In another startling proof that sexism in the gaming community isn’t going to go away if we simply ignore it, PC Gamer reported today that, while other tournaments are not gender segregated, the Finnish Hearthstone tournament to be held at Assembly Summer 2014, in an effort to avoid disqualifying winners in IeSF tournaments, is slated to be for male gamers only.
Ostensibly, the reasoning behind the exclusion of 45% of the gaming demographic was due to Assembly’s desire to avoid women being disqualified in the upcoming International eSports federation tournaments. The head admin of Assembly Summer 2014, Markus “Olodyn” Koskivirta, was quoted by PC Gamer to have stated that, “In accordance with the International e-Sports Federation’s (IeSF) tournament regulations, since the main tournament event is open to male players only. This is to avoid possible conflicts (e.g. a female player eliminating a male player during RO8) among other things.” This means that Assembly is excluding women because they may not be eligible to compete at a higher level if they placed highly in the Assembly tournament.
The main tournament, slated to be held in Baku, Azerbaijan, has segregated several games, and flat-out excluded women from others. PC Gamer reports that of the only 2 competitions that women are not excluded from, Starcraft II is the only one which has a male equivalent. Dota 2, Hearthstone, and Ultra Street Fighter IV are also male only, so women hoping to compete in those tournaments are apparently out of luck.
PC Gamer also reports the reasoning behind the division. The IeSF apparently stated that, “The decision to divide male and female competitions was made in accordance with international sports authorities, as part of our effort to promote e-Sports as a legitimate sports.” It seems the IeSF is feeding into the myth that somehow men and women have different capacities for gaming, and basing it off actual, physical sports.
Separate and Unequal
The decision to segregate is ridiculous. There is no reason to segregate women from men in eSports, because there is no difference in their capacity to perform professionally. To suggest that somehow women are inherently inferior to men in eSports is to completely ignore the ample examples of professional female gamers, many of which, such as Starcraft II’s Scarlett, consistently outperform the top-tier of their male counterparts. Even within Heartstone itself, there are women like icegirl who consistently outperform the competition. After only three weeks of play, icegirl ranked in the top 32 of North American Hearthstone players, and apparently she still isn’t good enough to be competing professionally according to the IeSF.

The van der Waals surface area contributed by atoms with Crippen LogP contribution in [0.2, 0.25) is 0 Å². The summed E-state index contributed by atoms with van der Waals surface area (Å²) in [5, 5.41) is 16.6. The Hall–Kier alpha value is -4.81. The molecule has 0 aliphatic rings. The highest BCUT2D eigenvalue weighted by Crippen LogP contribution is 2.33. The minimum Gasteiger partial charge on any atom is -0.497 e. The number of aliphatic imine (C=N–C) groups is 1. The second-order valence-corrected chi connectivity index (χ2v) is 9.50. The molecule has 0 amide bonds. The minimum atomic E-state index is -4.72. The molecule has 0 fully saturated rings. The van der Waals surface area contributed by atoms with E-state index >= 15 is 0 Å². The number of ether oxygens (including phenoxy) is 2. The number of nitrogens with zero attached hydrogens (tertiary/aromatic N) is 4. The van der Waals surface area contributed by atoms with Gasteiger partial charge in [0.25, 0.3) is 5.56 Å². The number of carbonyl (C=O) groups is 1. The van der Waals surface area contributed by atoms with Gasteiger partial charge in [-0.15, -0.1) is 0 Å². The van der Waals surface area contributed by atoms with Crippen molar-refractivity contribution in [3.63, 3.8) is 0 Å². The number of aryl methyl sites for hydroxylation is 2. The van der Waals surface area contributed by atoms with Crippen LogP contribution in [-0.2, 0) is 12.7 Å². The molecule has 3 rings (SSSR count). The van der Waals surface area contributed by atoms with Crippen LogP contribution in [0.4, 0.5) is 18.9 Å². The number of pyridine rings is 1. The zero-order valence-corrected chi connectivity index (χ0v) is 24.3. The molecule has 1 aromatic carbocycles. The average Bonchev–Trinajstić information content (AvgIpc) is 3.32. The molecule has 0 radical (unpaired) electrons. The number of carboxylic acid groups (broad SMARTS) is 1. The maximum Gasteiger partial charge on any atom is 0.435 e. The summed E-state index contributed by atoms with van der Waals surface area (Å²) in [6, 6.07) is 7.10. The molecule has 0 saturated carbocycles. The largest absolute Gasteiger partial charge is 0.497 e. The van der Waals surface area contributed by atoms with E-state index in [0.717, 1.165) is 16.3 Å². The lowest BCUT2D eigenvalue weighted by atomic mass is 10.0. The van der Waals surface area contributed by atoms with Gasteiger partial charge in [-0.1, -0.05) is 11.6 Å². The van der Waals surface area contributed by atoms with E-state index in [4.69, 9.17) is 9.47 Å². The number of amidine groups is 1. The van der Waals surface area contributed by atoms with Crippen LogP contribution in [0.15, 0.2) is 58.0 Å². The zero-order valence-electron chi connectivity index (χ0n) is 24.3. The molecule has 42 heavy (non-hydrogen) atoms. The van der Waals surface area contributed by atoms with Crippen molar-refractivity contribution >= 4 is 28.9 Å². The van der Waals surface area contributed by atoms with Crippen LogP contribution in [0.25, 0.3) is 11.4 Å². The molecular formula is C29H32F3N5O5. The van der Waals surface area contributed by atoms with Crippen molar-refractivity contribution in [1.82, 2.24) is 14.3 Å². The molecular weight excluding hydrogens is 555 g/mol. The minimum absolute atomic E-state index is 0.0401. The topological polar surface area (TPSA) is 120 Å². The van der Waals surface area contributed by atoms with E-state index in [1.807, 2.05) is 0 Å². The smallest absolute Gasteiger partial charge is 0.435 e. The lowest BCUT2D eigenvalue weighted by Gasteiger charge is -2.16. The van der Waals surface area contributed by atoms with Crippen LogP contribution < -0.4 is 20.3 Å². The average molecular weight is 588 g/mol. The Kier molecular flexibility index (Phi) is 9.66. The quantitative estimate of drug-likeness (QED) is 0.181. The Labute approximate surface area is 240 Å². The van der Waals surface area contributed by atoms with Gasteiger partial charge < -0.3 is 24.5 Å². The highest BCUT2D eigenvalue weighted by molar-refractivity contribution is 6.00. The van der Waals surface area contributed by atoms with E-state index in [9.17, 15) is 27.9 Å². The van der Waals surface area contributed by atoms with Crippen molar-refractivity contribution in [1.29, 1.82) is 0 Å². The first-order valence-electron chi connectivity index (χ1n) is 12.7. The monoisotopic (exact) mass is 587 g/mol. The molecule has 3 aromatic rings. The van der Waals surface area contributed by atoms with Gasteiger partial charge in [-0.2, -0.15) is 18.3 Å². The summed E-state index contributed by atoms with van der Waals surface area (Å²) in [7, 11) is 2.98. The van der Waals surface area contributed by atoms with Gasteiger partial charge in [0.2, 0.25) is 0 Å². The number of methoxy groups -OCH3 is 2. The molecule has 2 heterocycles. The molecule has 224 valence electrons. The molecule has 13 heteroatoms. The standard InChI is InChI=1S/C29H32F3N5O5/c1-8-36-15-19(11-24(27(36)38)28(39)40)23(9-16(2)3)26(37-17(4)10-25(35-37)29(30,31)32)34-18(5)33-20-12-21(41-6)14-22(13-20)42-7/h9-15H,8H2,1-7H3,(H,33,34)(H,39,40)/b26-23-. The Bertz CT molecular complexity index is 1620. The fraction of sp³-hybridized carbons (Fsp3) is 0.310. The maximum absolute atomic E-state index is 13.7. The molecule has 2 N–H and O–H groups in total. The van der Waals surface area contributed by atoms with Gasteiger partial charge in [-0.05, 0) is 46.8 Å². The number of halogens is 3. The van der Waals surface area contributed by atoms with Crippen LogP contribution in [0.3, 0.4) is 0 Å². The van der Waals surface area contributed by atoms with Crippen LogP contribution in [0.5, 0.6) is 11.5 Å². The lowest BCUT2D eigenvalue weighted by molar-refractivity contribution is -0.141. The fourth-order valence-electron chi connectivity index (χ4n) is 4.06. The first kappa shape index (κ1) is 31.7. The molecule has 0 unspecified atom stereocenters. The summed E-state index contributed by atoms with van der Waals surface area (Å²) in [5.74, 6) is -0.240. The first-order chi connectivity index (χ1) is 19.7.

So, if women are just as good as men, why are they being excluded? Why are co-ed tournaments so unthinkable? Simply, it links back to the widely held belief that women are outsiders within the gaming community. Within online gaming especially, there are ample (often far too ample) examples of women having to hide their genders to be taken seriously. Women who speak up on voice chat programs are often immediately solicited, demeaned, and condescended to. Especially within games like League of Legends, in which the eSports community is thriving, sexism is at its most virulent. Recently, adding to its long history of dealing with the toxic community of League of Legends, Riot was forced to shut down its public chat rooms for being a breeding ground of not only scammers, but undoubtedly also harassment. Speaking to Eurogamer, right pointed out that public chat rooms often “lack moderation tools beyond the ignore button,” which, in League of Legends especially, is a recipe for verbal harassment. This is adding to the fact that the character costumes, and even sometimes simply the characters themselves, are blatantly objectifying and misogynistic. Online gaming spaces, the community has made clear, not only do not want women, they are not safe for them.
Time and Time Again
Once again, we’re presented with another example of garden variety sexism at work within the gaming community. The myths perpetuated by both the companies and the communities at large are again at work to undermine any true sense of equality gamers could hope for. As I’ve mentioned before, representation is important, and when you can’t even be bothered to represent women in the tournament community, you have a problem with representation. The IeSF’s weak argument of “efforts to comply with international sports regulations” in order to gain eSports recognition as a “true sport” is doomed to fail if they cannot recognize that women are not only as good as men, they are often better.
UPDATE: After widespread backlash regarding this policy, the IeSF has revised their rules and now allow women to enter this competition.